Opening Doors to China 15The NZ Inc CHINA StrategyThis country strategy is part of a broader government strategy to increasethe internationalisation of the New Zealand economy which, in turn, is part ofthe wider Economic Growth Agenda. It supports the Government’s main goalto deliver greater prosperity, security and opportunity for all New Zealanders.The strategy is part of a whole-of-governmentapproach to growing exports and new markets.Developing and capitalising on New Zealand’srelationship with China is crucial in deliveringthe Government’s Economic Growth Agenda,including the goal of raising the level of ourexports to GDP from 30 to 40 percent by 2025.The NZ Inc China Strategy reflects China as animportant bilateral partner. It has a strong tradeand economic focus and sets out ambitious, highlevel,five-year goals and actions to achieve them.The strategy also provides an overview of thestrengths and weaknesses in New Zealand’sapproach in the market. The strategy hasbeen developed by ministers and governmentagencies with important input from industrygroups, businesses and organisations involved inbuilding New Zealand’s relationship with China.A central aim of this strategy is greaterefficiency and effectiveness across allgovernment agencies that work in and withChina, and more targeted and cohesive servicesto help successful businesses develop and growin China. The strategy, however, goes beyondincreasing exports. It identifies issues thatimpact on New Zealand’s ambitions.New Zealand 2015 visionNew Zealand and China have strong andresilient economic, political and peopleto-peoplerelationships which havestimulated New Zealand’s innovation,learning and economic growth.New Zealand’s ‘four firsts’ with China createa platform to achieve these goals.The challenge is to translate an excellentpolitical relationship and trading frameworkinto tangible benefits for New Zealand. Ourcompanies must be helped to harness valueas well as volume from the China market.Not only must we focus on what our businessesneed to succeed in this market, we also need toconsider what we do in New Zealand to learnabout and work with China as a partner. Thisfocus would span investment and migration, andconsider tourists, students and business people.“China’s way of doing business is already having aninfluence around the world. World businesses willevolve to keep up with it.” McKinsey Global InstituteClockwise from top left:Air travel expansion across Asia, Chinese student, Chinese cuisine,Chinese spice market, the Forbidden City in Beijing.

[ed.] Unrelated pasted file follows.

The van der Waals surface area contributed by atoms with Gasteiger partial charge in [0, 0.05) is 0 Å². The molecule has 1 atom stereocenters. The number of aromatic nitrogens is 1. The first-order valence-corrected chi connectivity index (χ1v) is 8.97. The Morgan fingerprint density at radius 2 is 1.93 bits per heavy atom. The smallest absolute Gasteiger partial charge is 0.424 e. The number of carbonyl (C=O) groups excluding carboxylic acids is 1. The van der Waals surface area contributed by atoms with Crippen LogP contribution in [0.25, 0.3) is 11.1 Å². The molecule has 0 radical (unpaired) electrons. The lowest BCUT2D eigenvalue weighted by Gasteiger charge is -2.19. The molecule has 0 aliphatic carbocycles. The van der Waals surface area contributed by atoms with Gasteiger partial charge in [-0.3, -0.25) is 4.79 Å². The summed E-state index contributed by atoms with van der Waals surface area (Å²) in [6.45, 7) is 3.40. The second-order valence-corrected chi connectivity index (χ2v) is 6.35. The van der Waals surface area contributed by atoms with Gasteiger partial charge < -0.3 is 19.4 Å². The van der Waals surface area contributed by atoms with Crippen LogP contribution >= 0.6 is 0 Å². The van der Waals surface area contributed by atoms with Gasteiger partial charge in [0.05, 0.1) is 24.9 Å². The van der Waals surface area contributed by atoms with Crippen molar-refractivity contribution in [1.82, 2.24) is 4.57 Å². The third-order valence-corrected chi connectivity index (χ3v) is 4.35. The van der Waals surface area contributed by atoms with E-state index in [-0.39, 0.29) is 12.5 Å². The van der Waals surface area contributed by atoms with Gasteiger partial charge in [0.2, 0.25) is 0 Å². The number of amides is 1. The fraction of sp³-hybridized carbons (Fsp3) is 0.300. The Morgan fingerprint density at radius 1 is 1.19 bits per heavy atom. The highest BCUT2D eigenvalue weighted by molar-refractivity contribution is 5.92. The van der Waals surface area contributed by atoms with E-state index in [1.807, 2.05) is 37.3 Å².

18 Opening Doors to ChinaIt will build understanding of common challengesand opportunities for NZ Inc to balance andlead public discussion and support ministers.The Council will lead a high-level bilateralPartnership Forum with Chinese counterparts.Establish a bilateral financial andeconomic dialogue involving theReserve Bank and the Treasury.This will aim to build stronger mutualunderstanding of finance and economicpolicy positions and systems.Encourage more New Zealanders to learnChinese language skills, train teachersto run Chinese language programmesin schools and strengthen Asian studiesin universities.Strengthen and maximise areas ofcooperation between security and lawenforcement agencies in New Zealandand China.2Double two-way goods tradewith China to $20 billion by 2015China is New Zealand’s second-largest bilateraltrading partner with two-way trade worth $12.7billion in the year to October 2011. Since theFTA came into force in late 2008, exports fromNew Zealand have increased by 152 percent, thefastest growth with any major trading partnerin recent times. New Zealand’s annual tradedeficit with China has also reduced by nearly60 percent.Two-thirds of China's population– an estimated 64 percent – will livein cities by 2025.McKinsey Global InstituteThis has been underpinned by growth incommodities, but there are encouraging signsof significant development in higher value,differentiated products and services. Thecompetitive advantages offered through theFTA are increasingly apparent and will growsignificantly in the next few years.In addition to the FTA, there are environmentalfactors which present a significant economicopportunity for New Zealand. Among these are:China’s projected economic growth; continuedurbanisation; its role in global supply chains;demand for resources; and a growing middleclass of consumers who expect food safety andsecurity. There are many points of commoninterest between China and New Zealand, mostobviously in the agritech and food and beveragesectors, but with growing opportunities intechnologies, natural products and specialisedmanufacturing and services.New Zealand’s challenge will be to realisethis potential and maximise the relationshipwith China in addition to our current globaltrade profile, maintaining a balanced view ofthe world. Interest amongst the New Zealandbusiness community is strong, but thereremains a great deal to be done to translate thatinterest into market-ready, commercially-viablebusinesses capable of engaging in a sustainableand profitable way with China.Orion healthOrion Health has been active in Chinafor nine months and is determined tonot repeat its competitors’ mistakes.Orion is an Auckland-based healthinformation technology (IT) vendor, andNew Zealand’s largest privately-ownedsoftware exporter. Its software is usedby clinicians in over 50 countries toquickly access patient records acrossa variety of sources.Executive vice president hospitalsolutions, Wayne Oxenham, says Orionstarted planning to enter China abouttwo years ago. It commissioned researchand developed a high-level marketentry strategy. A priority was a localChinese operator who had networksand local business understanding soOrion appointed a Chinese resident inNew Zealand as China general manager,and it is now recruiting Chinese peopleTraditional Chinese fishing boat (left),Chinese factory worker (right).who have studied in New Zealand to growwith the company and eventually returnto China to work for Orion.Oxenham says Orion is moving slowlyand purposefully. Products have beenreworked to fit the market – from therefocusing of marketing collateral tohighlight what is important to Chinesecustomers, to the formation of qualitytranslation upgrades using Chinese textacross Orion’s software.China has commanded a lot of resourcesand effort but Oxenham says this market –where the military alone has 1,000 medicalcentres and hospitals – is worth it. “Thepotential is unbelievable. If we capturetwo percent of the market, we’ll generate$100 million in five years. If we’re not there,we’re not truly global.”